**First session: **Monday Feb 4, 15:45, West Hall 8 (we will then shape the schedule as we like it)

The seminar will explore recently discovered mechanisms for controlling and focussing the information processing in recurrent neural networks (RNNs). Intuitively, think of these mechanisms as "attention control", "focussing one's thoughts", "actively suppressing irrelevant information", "concentration, please"... and more in this spirit. Join the first session if this sounds riddlesome and interesting enough to tickle your curiosity...

The seminar will have two lines of activity, done in parallel. The first line is ordinary seminar work, that is, we will regularly meet for educational sessions where

- either I simply teach you the essentials of RNNs and some mathy topics that we'll be needing (mostly linear algebra and dynamical systems, as opposed to the probability and statistics load that you sustained in the Fall lecture),
- or we study original papers from the literature (cognitive neuroscience, AI, robotics, machine learning) that are relevant for us; then all participants will be required to study the paper in advance, with a set of questions given by me to be addressed before the actual meeting.

The second line is hands-on experiments with RNNs, using Matlab. After a warmup phase where you will get up to speed with handling RNNs in general, a reasonably challenging semester project will be formulated (whether each participants gets an individual project, or whether we'll have teams, or whether we'll in fact all team up together - to be decided).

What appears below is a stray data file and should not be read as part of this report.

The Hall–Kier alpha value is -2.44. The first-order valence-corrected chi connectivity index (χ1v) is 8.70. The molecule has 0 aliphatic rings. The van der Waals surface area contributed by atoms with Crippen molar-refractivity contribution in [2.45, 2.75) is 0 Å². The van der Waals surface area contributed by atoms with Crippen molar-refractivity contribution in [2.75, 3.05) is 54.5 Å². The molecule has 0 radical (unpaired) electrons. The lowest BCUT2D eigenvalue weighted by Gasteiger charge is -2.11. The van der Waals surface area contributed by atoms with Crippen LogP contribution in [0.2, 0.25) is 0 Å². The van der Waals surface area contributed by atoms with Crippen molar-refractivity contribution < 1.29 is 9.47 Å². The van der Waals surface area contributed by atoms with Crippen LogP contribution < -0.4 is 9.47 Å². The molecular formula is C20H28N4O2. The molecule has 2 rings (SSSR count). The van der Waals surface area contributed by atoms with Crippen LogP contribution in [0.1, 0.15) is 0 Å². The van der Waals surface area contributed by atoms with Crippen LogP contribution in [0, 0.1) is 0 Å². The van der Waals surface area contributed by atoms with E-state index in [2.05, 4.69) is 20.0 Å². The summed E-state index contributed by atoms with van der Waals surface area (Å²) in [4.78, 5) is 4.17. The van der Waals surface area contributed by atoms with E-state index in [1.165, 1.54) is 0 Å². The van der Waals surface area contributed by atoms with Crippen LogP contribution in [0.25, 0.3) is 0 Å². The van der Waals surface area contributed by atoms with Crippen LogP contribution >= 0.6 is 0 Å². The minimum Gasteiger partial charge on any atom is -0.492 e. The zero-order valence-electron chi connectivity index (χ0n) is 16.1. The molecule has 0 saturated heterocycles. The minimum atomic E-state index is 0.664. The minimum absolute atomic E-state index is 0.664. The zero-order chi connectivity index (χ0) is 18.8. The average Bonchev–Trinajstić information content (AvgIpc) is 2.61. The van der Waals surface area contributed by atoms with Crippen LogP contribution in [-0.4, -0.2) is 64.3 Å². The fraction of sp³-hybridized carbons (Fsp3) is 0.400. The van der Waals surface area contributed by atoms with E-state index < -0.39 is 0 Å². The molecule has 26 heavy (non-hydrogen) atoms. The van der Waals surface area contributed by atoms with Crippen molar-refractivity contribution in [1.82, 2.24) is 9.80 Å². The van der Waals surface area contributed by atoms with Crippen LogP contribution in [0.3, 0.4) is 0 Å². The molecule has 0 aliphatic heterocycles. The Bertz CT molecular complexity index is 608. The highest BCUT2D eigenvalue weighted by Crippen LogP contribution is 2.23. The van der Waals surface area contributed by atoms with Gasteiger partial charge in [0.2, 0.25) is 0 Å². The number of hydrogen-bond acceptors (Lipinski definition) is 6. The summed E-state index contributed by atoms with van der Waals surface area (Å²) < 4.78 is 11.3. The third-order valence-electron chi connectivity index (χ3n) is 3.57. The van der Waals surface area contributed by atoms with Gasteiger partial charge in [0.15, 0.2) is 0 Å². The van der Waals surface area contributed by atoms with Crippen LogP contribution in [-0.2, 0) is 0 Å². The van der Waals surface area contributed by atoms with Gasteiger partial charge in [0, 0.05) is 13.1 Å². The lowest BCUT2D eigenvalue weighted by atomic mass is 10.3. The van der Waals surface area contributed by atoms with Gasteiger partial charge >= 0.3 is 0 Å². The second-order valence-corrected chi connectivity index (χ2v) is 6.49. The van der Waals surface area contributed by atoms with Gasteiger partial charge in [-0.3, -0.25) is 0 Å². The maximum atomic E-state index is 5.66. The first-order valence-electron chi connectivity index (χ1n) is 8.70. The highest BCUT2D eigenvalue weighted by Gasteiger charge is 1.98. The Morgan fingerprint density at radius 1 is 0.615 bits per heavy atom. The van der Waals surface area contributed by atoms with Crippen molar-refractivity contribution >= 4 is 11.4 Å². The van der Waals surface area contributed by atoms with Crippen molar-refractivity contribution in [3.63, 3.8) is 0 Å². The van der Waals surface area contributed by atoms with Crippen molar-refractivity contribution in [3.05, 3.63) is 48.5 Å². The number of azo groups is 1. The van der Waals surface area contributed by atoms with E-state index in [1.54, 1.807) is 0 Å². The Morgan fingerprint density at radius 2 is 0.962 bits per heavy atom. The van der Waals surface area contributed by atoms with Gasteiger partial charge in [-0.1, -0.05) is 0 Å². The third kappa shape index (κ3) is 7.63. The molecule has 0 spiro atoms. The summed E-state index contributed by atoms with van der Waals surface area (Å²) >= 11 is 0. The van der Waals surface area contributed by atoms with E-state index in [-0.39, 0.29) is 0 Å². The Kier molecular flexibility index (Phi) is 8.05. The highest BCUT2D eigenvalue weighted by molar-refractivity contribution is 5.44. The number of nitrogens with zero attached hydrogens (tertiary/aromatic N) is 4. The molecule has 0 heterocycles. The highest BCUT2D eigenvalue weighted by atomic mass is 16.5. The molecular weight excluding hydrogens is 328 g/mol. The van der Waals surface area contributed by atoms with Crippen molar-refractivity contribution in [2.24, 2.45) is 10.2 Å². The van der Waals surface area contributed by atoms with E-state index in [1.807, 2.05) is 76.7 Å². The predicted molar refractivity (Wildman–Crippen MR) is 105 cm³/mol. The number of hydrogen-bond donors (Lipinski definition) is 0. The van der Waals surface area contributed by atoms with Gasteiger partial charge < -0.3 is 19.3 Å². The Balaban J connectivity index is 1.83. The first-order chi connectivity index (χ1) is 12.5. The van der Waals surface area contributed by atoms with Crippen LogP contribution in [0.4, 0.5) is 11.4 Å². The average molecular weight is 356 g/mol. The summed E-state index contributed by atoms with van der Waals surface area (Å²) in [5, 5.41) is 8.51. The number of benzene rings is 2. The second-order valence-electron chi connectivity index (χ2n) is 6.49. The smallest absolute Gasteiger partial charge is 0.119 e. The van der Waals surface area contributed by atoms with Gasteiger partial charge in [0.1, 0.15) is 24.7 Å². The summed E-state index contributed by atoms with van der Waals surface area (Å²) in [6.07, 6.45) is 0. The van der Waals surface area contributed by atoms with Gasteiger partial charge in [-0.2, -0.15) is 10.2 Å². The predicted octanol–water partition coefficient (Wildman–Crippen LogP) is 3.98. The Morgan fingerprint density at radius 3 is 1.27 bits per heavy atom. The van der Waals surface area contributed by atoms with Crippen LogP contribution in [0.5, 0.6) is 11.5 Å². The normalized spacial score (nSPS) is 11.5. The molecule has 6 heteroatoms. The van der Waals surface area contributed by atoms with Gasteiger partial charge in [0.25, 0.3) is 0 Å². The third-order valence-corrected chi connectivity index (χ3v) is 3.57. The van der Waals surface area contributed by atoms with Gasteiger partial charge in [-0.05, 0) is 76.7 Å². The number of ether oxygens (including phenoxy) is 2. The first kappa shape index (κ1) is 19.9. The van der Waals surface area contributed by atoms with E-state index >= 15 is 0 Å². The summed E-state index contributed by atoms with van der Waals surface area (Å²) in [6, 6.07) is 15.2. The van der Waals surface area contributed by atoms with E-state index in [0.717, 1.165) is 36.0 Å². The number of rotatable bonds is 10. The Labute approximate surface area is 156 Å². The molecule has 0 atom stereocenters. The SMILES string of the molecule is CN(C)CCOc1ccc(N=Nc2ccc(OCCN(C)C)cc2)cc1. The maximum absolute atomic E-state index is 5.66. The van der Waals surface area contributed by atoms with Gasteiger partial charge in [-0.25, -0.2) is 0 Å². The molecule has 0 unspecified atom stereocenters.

Two separate grades will be given for the theory/reading part (course Nr 320442) and the implementation project (320444). Each is a co-requisite for the other. The theory/reading grade will be determined on the basis of seminar presentations and active participation in discussions. The implementation project grade will depend on a written report and a demonstration of the implementation. Grading details will be discussed early in the semester and then documented on this page.

This is a highly interdisciplinary seminar, and I invite students from other majors than Smart Systems or Cosyp to consider participation. Relevant backgrounds are

- Machine learning
- Signal processing and control
- Mathematical modeling in general, dynamical systems theory in particular
- Cognitive science
- Robotics
- Neuroscience

If you have a solid footing in at least one of these fields please drop by for a personal conversation to find out whether entering this seminar would make sense.

If there are two or one registrations only, the course will not take place. If there are 3 or 4, it is my descretion to run the course or not. With 5 or more registrations the course will surely happen.

Please feel kindly invited to contact me (Herbert Jaeger) if you are interested.